Linlithgow Rose boss David McGlynn says he has been overwhelmed by messages of congratulations from all over Scottish football since the Prestonfield club became the first Junior side to reach the last 16 of the William Hill Scottish Cup.
A tie with Premiership outfit Ross County in Dingwall on February 6 is their reward after a heroic extra-time victory in their fourth-round replay with League One side Forfar Athletic on Tuesday night – emergency winger Kevin Kelbie putting the West Lothian club’s name up in lights with the winning goal after a pulsating 120 minutes of action.
It’s been a fairytale run for part-time Rose, who have had to battle against adversity in reaching the fifth round. They have travelled almost 1800 miles on the road, enduring trips to the Borders, Inverness, Wick and Forfar including a last-minute call-off and an abandoned match, while they’ve had to list injured players on the bench just to meet SFA rules.
Rose took Forfar to a replay after they came from 3-1 behind with ten men to salvage a dramatic 3-3 draw and they matched that drama late on Tuesday with Kelbie’s strike as the tie looked set to be decided on penalties.
Former Hearts Under-17s coach McGlynn, who was back working yesterday morning as a parcel delivery driver for Hermes in North Berwick, had to do without three players through suspension and captain Mark Tyrrell, who was unable to get his shift covered at sausage firm Devro in Lanarkshire as he named just 12 fit outfield players in his squad.
Injured Roddy MacLennan and Alex King were listed on the bench alongside youngster Michael Jones while Joe Hamill was drafted in having not played since September due to work commitments. Midfielder Blair Batchelor was asked to do a job at right-back with Gary Thom suspended and Tyrrell unavailable while strikers Conor Kelly and Kelbie were deployed out wide.
“Going back down the road on the bus you could just see how it meant to all the committee boys. They’ve put a great amount of effort in. It’s wonderful for them and I could see how overwhelmed they were,” said McGlynn, who became Rose boss in June. “It’s a fantastic achievement for the football club and brilliant to be part of after the start we had.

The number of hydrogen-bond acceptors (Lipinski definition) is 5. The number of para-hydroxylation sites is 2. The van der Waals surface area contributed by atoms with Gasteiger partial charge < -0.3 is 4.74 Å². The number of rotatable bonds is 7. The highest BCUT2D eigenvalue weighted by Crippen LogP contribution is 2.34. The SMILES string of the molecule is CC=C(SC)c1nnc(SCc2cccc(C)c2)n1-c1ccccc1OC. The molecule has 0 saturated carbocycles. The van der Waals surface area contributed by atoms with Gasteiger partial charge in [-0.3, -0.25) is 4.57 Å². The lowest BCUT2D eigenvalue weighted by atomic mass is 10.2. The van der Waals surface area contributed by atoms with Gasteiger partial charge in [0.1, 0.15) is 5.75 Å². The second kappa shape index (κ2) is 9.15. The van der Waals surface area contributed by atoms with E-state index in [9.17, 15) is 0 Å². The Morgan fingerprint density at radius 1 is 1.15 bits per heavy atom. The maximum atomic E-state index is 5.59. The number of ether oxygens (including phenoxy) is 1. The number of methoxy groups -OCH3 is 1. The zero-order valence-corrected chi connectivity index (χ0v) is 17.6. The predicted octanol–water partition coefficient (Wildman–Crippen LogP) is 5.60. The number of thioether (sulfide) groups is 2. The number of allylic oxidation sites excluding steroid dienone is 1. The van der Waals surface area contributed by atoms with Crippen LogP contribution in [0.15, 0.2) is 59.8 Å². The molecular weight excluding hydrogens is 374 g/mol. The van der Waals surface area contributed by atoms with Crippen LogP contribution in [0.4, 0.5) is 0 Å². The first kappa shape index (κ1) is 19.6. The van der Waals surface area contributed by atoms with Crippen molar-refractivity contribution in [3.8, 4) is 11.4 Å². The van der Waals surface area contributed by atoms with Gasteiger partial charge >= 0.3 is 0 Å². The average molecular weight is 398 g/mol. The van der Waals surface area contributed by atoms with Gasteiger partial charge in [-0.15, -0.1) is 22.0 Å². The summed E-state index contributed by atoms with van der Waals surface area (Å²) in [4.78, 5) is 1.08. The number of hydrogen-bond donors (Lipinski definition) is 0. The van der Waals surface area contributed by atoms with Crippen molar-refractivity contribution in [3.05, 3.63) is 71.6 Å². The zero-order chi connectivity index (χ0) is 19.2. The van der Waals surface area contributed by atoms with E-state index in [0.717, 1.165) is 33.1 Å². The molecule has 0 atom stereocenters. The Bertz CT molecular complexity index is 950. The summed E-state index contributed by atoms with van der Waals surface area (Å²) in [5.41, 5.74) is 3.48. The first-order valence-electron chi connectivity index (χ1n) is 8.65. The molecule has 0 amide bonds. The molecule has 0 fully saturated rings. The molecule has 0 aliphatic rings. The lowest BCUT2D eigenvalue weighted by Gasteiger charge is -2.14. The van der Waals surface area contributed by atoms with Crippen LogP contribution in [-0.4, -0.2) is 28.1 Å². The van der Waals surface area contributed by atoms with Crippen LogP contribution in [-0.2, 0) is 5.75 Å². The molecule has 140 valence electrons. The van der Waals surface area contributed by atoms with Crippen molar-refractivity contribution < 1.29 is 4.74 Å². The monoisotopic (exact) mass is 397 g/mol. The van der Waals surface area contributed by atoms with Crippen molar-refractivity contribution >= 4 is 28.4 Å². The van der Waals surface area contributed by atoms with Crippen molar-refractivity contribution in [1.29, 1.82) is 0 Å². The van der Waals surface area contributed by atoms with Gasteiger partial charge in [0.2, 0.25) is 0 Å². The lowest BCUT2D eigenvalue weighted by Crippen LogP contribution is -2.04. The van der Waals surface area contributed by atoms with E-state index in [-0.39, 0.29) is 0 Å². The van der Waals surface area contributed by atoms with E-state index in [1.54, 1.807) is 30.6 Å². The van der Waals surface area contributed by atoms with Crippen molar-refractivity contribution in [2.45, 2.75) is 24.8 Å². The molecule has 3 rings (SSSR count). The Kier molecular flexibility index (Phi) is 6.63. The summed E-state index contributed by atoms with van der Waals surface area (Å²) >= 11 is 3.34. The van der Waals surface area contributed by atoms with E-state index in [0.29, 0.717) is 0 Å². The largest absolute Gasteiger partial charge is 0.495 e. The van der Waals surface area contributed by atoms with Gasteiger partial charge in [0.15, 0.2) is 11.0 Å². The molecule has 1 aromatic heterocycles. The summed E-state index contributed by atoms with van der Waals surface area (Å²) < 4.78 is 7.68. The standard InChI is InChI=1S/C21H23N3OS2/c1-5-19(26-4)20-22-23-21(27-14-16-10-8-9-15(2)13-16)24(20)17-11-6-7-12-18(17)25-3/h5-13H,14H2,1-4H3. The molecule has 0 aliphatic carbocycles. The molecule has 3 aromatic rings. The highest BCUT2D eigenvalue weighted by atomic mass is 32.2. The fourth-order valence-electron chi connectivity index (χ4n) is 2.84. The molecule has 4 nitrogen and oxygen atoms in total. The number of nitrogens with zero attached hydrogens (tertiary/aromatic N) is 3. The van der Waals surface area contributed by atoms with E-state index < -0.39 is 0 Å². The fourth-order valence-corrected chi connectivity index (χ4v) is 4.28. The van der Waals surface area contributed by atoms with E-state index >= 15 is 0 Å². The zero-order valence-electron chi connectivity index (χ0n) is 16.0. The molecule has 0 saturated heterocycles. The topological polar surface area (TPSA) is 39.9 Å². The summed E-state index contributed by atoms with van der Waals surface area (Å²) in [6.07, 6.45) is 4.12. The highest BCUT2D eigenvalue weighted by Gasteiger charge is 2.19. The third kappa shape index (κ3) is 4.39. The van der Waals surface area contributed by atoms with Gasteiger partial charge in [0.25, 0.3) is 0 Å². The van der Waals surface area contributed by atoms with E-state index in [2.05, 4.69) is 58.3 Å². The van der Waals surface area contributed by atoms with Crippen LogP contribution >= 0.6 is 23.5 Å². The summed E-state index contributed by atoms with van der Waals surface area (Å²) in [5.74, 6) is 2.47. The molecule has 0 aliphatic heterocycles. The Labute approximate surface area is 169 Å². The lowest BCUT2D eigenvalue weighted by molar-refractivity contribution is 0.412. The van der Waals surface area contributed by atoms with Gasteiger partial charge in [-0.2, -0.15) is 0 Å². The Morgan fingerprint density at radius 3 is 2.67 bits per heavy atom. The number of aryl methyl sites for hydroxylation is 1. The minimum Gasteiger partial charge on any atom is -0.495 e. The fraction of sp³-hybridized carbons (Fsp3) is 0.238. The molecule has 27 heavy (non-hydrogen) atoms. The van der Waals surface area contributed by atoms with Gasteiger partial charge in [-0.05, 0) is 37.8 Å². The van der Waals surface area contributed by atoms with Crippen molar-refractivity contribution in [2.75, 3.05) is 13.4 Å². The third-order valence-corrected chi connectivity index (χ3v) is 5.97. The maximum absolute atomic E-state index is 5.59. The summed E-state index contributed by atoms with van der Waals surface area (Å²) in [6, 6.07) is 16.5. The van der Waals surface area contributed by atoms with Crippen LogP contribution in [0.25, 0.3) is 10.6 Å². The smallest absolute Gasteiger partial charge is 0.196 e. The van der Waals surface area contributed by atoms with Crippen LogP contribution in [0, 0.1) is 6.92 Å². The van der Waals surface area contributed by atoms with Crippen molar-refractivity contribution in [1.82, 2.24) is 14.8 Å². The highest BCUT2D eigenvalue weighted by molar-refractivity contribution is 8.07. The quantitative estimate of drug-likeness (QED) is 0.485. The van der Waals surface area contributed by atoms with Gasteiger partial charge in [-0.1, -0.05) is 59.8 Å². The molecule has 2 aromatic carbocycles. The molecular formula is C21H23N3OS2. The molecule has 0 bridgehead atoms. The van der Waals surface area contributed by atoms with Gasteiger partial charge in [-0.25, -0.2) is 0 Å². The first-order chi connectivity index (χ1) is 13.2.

“I came into the job at a very, very difficult and negative time for the club. We were tipped for this and tipped for that – to be not very good and we got a lot of criticism. To be going up to Forfar with 12 men and producing a performance like that was just fantastic.
“My phone has been going non-stop, it’s been good. Not just from friends, I’ve been getting phone calls and texts from other managers – it’s been overwhelming to be honest with you. Linlithgow are a very big club and they are a credit to the Junior game to go and do that and be the first club to do it (make the last 16). We can look forward to Ross County now but Irvine Meadow in the Junior Cup on Saturday is more important than that.”
Ross County boss Jim McIntyre and his assistant Billy Dodds were in attendance at Station Park on Tuesday night to run the rule over their fifth-round opponents, but they departed before the end of 90 minutes with a winner yet to be known. McGlynn will conduct a spying mission of his own this Sunday when Highland outfit County take on Celtic at Hampden Park in the semi-final of the Scottish League Cup.
“I’ll need to go and get my reports done on Ross County, being in the job you need to go and do that,” he said. “I’ll also get reports from Gary Locke because I know Gary well and probably Robbie [Neilson], so hopefully we can get some information on them.”
Rose are set for a cash windfall as a result of reaching the fifth round. They’ll bank a £12,000 boost for reaching the last 16 of the competition while they will also get a share of television revenue which is spread out across the remaining clubs in the cup. They will receive a 50 per-cent split of the gate receipts from the match at the Global Energy Stadium after the SFA take their five per cent share.